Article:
The view from the dress circle at Harrogate's Royal Hall (above), which won 'architectural Oscars' last year. Pic courtesy Harrogate International Centre
Visitors can take a closer look at the award-winning restoration of Harrogate’s Royal Hall at the 1,000 capacity venue, which was re-opened to the public in April following a £10.7 million project.
The building has enjoyed widespread praise since being officially unveiled by Royal Hall Restoration Trust patron the Prince of Wales. It received a High Commendation in the Conservation Award category at the British Construction Industry Anniversary Awards in October, becoming one of only 21 buildings nationally to be awarded the Prime Minister’s Better Public Building Award.
Part of its success stems from strenuous efforts by designers to retain the original decorative scheme of the building, delving through 32 layers of paint to establish the original colour scheme.
A view from the grand circle of boxes at the hall. Courtesy Harrogate International Centre
Matt Lunn, from principal design company Burrell Foley Fischer, said: “We sought, where possible, to stabilise and retain the original structure and therefore preserve the original interior linings and details.”
“The completed interior now reveals the exuberant and colourful world of the Edwardians, in stark contrast to the dowdy gloomy impression we are often left with via black and white and sepia photographs of the era.”
More than 75,000 sheets of carat gold leaf were used, augmented with restored painted tapestries, lunettes, replicated period carpets, seats, drapes and light fittings.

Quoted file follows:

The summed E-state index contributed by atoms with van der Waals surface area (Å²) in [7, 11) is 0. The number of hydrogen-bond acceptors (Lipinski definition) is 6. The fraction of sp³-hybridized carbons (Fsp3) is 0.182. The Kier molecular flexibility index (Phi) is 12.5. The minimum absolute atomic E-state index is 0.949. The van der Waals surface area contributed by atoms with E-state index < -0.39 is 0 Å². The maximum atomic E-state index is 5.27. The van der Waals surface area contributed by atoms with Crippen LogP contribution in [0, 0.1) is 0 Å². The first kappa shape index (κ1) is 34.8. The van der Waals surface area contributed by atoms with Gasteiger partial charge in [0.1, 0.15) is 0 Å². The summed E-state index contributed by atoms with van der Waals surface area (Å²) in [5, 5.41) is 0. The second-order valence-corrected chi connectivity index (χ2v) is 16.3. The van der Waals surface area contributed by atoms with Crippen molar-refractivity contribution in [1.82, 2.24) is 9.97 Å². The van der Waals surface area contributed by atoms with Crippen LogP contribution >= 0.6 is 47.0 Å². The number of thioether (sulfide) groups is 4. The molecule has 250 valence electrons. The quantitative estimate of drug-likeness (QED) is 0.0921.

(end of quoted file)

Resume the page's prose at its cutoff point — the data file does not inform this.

An upgraded technical infrastructure has enabled a wider variety of productions to be staged at the venue, which has welcomed theatre, comedy, dance, wrestling and snooker among an impressive 2008 programme.
“This job was an unforgettable journey for a number of reasons,” added BAM Construction Project Manager Geoff Wright following the award. “I remember my first walk around the near-derelict Hall before works started in March 2006, when the building had been closed down for three years.”
“Rising damp, delaminating plaster and scaffolding holding up the concrete floors confronted me. The transformation we made from that to today’s finished works has been extreme.”
Completed in 1903, the hall was created by theatre designer Frank Matcham and his architect Robert Beale as a ballroom and music pavilion. Its original name, the Kursaal, was taken from the continental tradition of a 'Cure Hall', where visitors could take spa waters.
Renamed the Royal Hall after World War I due to a wave of anti-German sentiment, it was a favoured attraction for the rich and famous, offering music hall, burlesque, glittering balls and daytime tea dances.
The versatile building was closed on safety grounds in 2002 after developing structural difficulties, but returned with funding from the Heritage Lottery Fund, Harrogate Borough Council and the Restoration Trust.